Death and Resurrection in Prague
Probably the best assessment I have ever heard of the Czech experience under Communism came from a retired post office employee with whom I spoke recently in Prague. He referred to it as "a very dark dream."
And he should know better than most, for he was sentenced in 1953 to two years at hard labour in a uranium mine as part of the spy mania that swept the country.
His case was not an isolated incident. Rather, millions of such injustices—some bigger, some smaller—resulted from this vast social and economic experiment gone very wrong. And by the time it was over, Czechoslovakia was split in two, millions had fled, and the country was economically and spiritually exhausted.
Actually, the destruction of the Czech economy was far from easy, given its robust state at the time of the coup in 1948.
Under normal conditions, Czechoslovakia could have recovered fully from the war within a few years. Unfortunately, life was far from normal and the coup instead led to a series of initiatives that devastated the country.
Upon taking power, the new regime moved to create a command economy run largely on Stalinist principles. As part of this, it nationalized most private property, collectivized agriculture, encouraged heavy industry—including arms production—and linked the economy with that of the Soviet Union.
A key element in socialist "reconstruction" was massive nationalization and, while this was an aspect of all East European economies, its application in Czechoslovakia was more extreme. It quickly demotivated the workforce, gutted the management cadre, and suppressed real prices—which was especially serious since it led to the misallocation of scarce capital and resources.
And compounding these distortions was the detailed oversight of the entire economy—including hiring and promotion, and the entire trade union structure—by the Communist Party.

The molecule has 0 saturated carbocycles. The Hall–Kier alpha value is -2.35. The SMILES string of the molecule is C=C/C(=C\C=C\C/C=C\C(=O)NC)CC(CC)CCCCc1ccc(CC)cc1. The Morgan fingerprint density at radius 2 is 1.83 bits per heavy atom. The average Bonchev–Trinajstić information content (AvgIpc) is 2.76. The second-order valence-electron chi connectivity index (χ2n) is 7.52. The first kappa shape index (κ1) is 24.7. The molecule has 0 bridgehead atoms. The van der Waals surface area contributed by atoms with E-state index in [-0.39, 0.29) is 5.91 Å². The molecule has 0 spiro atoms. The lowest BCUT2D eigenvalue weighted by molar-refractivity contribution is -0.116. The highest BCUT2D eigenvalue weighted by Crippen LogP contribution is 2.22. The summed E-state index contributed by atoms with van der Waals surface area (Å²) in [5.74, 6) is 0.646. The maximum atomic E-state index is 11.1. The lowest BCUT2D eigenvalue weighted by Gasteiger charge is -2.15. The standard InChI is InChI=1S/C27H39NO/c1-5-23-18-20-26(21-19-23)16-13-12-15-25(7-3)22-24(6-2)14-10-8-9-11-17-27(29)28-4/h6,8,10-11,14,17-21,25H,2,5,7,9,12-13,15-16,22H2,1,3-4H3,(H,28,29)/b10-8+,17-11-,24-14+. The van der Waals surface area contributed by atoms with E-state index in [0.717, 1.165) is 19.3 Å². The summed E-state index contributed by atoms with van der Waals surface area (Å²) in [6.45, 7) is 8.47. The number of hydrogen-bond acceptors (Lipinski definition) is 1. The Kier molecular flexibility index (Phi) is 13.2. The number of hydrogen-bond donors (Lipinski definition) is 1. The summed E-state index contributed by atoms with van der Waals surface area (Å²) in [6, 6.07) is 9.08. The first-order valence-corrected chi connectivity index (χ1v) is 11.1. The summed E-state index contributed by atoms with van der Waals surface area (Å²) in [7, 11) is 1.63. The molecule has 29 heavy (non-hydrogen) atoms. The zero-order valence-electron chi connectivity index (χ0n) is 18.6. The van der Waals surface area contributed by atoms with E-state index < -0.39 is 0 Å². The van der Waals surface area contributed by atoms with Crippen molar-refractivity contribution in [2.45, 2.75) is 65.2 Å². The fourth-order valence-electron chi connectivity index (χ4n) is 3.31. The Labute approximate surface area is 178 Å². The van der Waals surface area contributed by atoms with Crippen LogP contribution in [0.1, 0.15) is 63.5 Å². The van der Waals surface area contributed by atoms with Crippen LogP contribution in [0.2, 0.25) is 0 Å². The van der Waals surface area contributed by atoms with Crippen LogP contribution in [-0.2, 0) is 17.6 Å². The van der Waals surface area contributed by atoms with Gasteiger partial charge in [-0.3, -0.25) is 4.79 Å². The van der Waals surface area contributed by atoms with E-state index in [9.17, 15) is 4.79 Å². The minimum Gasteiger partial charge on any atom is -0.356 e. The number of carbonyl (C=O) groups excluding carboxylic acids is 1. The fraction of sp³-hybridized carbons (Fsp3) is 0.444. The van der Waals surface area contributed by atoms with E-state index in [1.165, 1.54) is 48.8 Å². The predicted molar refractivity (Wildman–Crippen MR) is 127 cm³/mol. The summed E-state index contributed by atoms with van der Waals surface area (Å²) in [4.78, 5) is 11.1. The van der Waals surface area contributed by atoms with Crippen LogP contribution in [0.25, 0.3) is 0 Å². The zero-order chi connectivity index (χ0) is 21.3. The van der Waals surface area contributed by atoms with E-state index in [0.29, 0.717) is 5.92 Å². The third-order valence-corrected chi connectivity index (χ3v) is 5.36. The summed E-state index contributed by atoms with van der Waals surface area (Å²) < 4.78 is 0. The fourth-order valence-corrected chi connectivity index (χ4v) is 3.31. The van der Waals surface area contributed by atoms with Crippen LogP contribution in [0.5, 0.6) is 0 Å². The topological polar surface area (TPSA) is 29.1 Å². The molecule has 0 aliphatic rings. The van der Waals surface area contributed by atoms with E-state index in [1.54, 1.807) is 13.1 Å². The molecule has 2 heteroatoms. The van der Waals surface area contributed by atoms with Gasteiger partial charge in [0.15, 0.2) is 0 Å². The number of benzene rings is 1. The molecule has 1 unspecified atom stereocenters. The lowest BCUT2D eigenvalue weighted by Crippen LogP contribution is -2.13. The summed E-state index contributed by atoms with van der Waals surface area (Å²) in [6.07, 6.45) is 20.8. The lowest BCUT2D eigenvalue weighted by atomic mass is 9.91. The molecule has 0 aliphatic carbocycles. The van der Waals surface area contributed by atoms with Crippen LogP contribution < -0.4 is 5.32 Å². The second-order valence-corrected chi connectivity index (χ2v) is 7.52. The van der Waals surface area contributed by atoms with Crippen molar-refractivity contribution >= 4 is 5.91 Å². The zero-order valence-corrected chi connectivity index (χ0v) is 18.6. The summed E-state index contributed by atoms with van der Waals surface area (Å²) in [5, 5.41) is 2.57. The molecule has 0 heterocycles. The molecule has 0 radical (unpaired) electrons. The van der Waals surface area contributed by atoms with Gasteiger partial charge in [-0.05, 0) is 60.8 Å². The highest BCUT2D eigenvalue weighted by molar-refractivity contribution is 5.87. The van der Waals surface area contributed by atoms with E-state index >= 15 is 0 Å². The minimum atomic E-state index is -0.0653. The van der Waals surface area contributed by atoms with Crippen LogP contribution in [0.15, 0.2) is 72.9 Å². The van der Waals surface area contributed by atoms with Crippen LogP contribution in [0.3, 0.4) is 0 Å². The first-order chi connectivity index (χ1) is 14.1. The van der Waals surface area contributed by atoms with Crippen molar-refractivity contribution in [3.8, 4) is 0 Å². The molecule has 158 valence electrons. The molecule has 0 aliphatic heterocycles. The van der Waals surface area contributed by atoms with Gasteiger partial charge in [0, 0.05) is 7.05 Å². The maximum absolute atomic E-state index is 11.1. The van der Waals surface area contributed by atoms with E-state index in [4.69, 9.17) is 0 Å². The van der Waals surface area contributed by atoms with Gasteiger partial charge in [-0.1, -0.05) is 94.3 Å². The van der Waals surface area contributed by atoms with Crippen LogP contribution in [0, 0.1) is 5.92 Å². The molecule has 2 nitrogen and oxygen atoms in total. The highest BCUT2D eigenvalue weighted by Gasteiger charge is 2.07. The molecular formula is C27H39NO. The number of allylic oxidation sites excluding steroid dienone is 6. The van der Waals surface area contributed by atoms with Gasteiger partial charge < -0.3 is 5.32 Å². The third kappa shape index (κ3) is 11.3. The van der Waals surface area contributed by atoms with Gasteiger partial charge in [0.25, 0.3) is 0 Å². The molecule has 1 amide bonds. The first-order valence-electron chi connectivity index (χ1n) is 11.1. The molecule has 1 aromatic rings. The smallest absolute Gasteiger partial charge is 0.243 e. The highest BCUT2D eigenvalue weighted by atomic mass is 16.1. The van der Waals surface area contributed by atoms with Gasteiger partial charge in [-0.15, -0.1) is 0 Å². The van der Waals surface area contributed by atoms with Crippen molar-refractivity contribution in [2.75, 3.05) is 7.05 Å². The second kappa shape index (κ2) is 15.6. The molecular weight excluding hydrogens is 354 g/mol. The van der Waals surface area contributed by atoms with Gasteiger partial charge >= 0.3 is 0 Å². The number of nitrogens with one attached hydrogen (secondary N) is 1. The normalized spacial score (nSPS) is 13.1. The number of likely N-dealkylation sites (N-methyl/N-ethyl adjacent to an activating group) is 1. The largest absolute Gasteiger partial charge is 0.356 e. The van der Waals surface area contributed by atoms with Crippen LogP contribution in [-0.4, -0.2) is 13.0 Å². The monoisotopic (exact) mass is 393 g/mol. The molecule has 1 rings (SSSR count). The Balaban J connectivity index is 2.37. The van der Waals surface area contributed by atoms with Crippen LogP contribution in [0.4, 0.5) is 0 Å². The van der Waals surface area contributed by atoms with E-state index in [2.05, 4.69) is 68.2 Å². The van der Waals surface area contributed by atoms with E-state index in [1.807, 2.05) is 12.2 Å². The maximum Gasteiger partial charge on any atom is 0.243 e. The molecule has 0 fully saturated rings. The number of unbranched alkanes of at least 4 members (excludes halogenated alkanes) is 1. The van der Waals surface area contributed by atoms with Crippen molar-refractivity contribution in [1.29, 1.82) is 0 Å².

A second shift in emphasis saw the encouragement of energy-intensive, heavy industries, which led to the devastation of large tracts of Central European forests since the only naturally occurring energy resource was brown coal.
The remedies employed were almost worse than the disease: heavy investment in Russian nuclear reactors, and a massive hydro-electric dam in Slovakia which threatens to damage the Danube River aquifer and agriculture in Hungary and Slovakia.
A third strategic shift—linking the economy with that of the Soviet Union—was also problematic.
To begin with, the military industries which resulted languished with the end of the Cold War and showed few prospects for reconversion to nonmilitary uses.
Then again, nonmilitary exports to the Soviet Union also led to problems since many Czech enterprises found that they could sell everything they produced—no matter how shoddy—to the huge and largely unsophisticated Soviet consumer market. And so they became complacent, paid scant attention to style and quality, and became increasingly obsolete and uncompetitive.
A fourth policy saw a shift from investment in technology, industrial assets, and infrastructure to increased spending on current consumption, the military, and social programs. While these new priorities enhanced the regime's power and its standing with the public, they also damaged the industrial competitiveness of many Czech enterprises—which was to prove disastrous once they were forced to compete in the world market.